By Heather Taylor, PhD, Susan Robinson-Whelen, PhD, Rosemary B. Hughes, PhD, and Margaret A. Nosek, PhD

Spinal cord injury (SCI) is a disabling condition that can have significant negative effects on a person’s physical and psychological health. In addition, individuals with SCI are at elevated risk for secondary health conditions such as pain, depression and obesity. Each of these conditions is associated with greater health complications, diminished independence, slower recovery and reduced quality of life.1-4 Unfortunately, individuals with SCI experience tremendous environmental and personal barriers to participating in community-based health-promotion programs. These barriers often involve lack of accessibility and accommodation. The Spinal Cord Injury and Disability Research Center (SCIDR) at TIRR Memorial Hermann is dedicated to conducting research designed to address the nature, scope, prevention and treatment of secondary conditions. The Center’s current portfolio of research programs includes a longitudinal study on pain, depression and resilience, and a health promotion intervention program designed to develop and pilot test a weight management program. Both studies address the physical and psychological health of men and women with SCI.

Longitudinal Study on Pain, Depression, and Resilience in SCI

Pain and depression often co-occur and have a compounding impact on one another, with research suggesting that pain may have a significant impact on rates of depression.5 Research shows that pain generally appears before depression.6 Thus, a critical need exists to understand the relations between pain and depression and to identify factors that may moderate the effect of pain on depression and improve quality of life. Resilience has been gaining greater attention as a protective factor in SCI as research is beginning to document its potential buffering effects. SCIDR is conducting a longitudinal study following equal numbers of men and women with SCI over the course of one year to evaluate these relations. The results will ultimately inform health policy and future interventions designed to improve the lives of individuals with SCI. This study, which includes participants with SCI from across the United States, involves administering questionnaires and conducting interviews with individuals by phone or computer, allowing them to participate from their homes. We find this outreach technique very useful.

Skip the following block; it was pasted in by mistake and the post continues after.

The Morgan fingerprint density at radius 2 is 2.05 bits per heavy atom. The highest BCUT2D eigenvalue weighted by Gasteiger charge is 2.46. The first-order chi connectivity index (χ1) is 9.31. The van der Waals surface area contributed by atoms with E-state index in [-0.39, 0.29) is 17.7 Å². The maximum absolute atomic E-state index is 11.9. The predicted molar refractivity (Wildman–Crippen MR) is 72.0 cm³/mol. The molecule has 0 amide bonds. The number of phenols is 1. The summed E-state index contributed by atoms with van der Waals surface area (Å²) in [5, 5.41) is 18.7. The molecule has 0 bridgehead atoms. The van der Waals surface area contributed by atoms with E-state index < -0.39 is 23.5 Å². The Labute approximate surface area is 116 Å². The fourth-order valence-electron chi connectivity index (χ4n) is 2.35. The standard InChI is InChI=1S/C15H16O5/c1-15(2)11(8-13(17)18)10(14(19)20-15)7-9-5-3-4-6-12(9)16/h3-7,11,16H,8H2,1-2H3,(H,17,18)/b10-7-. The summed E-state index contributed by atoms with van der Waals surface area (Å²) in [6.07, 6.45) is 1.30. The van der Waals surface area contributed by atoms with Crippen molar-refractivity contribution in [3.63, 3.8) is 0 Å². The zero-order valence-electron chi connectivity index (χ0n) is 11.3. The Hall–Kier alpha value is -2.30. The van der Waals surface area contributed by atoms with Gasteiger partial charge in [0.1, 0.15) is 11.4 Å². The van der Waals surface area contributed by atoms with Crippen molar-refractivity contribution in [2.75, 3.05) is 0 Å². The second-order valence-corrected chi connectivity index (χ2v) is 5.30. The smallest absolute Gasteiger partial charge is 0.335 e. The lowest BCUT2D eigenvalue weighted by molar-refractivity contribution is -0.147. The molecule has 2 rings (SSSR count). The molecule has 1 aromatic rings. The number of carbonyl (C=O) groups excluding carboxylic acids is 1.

Our SCI Model Systems (SCIMS), funded by NIDILRR, is conducting a study on a psychological health promotion intervention for women with SCI. This program, called ZEST, was described in detail in the previous issue of the TIRR Memorial Hermann Journal. ZEST tests the efficacy of a 10-week group intervention conducted in the virtual world of Second Life. This intervention also minimizes barriers to participation in health promotion programs by allowing women with SCI to fully participate in all aspects of the intervention from the comfort of their own homes.

GoHealthySCI: A Weight Management Intervention for Men and Women with SCI